Last week, I learned a couple important lesson at a dentist appointment.
The first lesson was that I could opt into text messages from my dentist. Now, I can more easily fit her floss-shaming into my busy, on-the-go lifestyle. What an age we live in!
The second came toward the end of the appointment, when I found out that a tooth of mine had decayed enough that I needed my first ever crown! To add to the bad news, because crowns are only half-covered under my dental plan, I’d have to pay around $500 from my own pocket.
Now that’s a rough way to derail my debt payoff goals for January!
Anyhow, as she got to work replacing my real tooth with plastic and porcelain, thereby making me a small percentage more machine than man, we talked about flossing.
Why I really should floss more
I’ve always thought of flossing as only useful for getting rid of bits of food stuck between my teeth. But she told me that flossing does so much more! Flossing agitates the nearly invisible film of bacteria that forms between your teeth and between your teeth and your gums. Leave that bacteria unchecked and it forms into plaque. Leave that plaque alone and it turns into the much harder tartar, which can either be scraped off at your next dental cleaning or left to ruin your gums and teeth — and cost you $500 every time you need a crown!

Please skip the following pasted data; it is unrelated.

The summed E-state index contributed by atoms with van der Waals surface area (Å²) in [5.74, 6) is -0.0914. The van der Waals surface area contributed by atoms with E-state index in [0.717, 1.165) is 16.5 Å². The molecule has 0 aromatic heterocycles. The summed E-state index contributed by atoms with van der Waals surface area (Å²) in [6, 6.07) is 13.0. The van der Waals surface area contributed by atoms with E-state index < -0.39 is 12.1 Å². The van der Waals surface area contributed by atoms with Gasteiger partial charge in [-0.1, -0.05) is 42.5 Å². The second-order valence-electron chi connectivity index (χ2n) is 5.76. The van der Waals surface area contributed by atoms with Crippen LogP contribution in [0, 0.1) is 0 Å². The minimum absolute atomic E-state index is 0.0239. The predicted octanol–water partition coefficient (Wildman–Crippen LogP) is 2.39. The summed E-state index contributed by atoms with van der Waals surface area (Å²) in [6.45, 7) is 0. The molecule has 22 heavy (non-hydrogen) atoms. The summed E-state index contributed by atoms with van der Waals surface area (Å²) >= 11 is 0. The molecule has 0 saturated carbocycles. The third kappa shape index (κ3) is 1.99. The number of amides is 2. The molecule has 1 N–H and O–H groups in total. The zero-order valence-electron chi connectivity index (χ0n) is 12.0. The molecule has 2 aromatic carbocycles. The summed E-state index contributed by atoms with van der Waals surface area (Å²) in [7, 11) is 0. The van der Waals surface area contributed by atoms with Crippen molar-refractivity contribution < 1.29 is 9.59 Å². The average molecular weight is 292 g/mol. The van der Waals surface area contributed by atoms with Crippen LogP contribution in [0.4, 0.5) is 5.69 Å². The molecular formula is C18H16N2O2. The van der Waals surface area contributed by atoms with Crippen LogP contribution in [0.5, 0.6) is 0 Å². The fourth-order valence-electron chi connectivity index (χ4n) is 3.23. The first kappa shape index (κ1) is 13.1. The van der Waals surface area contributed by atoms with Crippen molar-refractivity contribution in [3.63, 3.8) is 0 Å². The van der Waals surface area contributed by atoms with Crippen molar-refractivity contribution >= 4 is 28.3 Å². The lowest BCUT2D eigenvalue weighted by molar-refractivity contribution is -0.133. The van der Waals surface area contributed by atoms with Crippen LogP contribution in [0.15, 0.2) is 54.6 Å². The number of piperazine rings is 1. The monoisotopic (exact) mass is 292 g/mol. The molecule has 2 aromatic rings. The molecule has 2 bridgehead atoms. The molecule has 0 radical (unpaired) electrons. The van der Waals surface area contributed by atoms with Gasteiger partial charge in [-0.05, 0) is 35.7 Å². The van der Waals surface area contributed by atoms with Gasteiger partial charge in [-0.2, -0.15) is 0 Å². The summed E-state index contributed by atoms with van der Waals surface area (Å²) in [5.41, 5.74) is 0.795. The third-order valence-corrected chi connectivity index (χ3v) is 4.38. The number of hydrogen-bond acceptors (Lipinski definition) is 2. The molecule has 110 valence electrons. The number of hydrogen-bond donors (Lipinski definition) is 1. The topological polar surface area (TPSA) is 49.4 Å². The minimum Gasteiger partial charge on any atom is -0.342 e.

Need more motivation to floss? Here are some more reasons:
- Brushing your teeth is like like using a bath sponge to clean off the broad parts of your body like your arms and back. That’s important for sure, but you wouldn’t leave the shower without cleaning your arm pits and other in-between body parts!
- Each tooth has five faces: a front, back, top, left and right side; brushing but not flossing leaves two of those five faces uncleaned!
- Flossing prevents gum disease which can also attack the bones that support your face; let those bones sag by not flossing and you’ll look like an old person prematurely (Source: WebMD)
How I’ll hack myself into flossing
First off, I’ll find motivation in the reasons I listed above.
Second, I’ll always have it around. Floss already fits my criteria of the ideal item to buy in bulk:
- It never spoils
- The storage space and cost of having a lot of it around is close to zero
- I’m definitely going to use it in the future
But I won’t just keep what’s left of the five-pack underneath the bathroom sink; I’ll have a pack of floss in my medicine cabinet by my toothbrush, put one in my desk drawer at work, put one on my bedside table, have one by the television remote. In fact, I’m looking at a pack of floss as I type this right now.
Finally, I’ll make sure I’m flossing the way the American Dental Association recommends — by gently rub the floss against each side of your tooth multiple times, then curve the floss to rub deep between your tooth and gums.
So, ya flossing yet?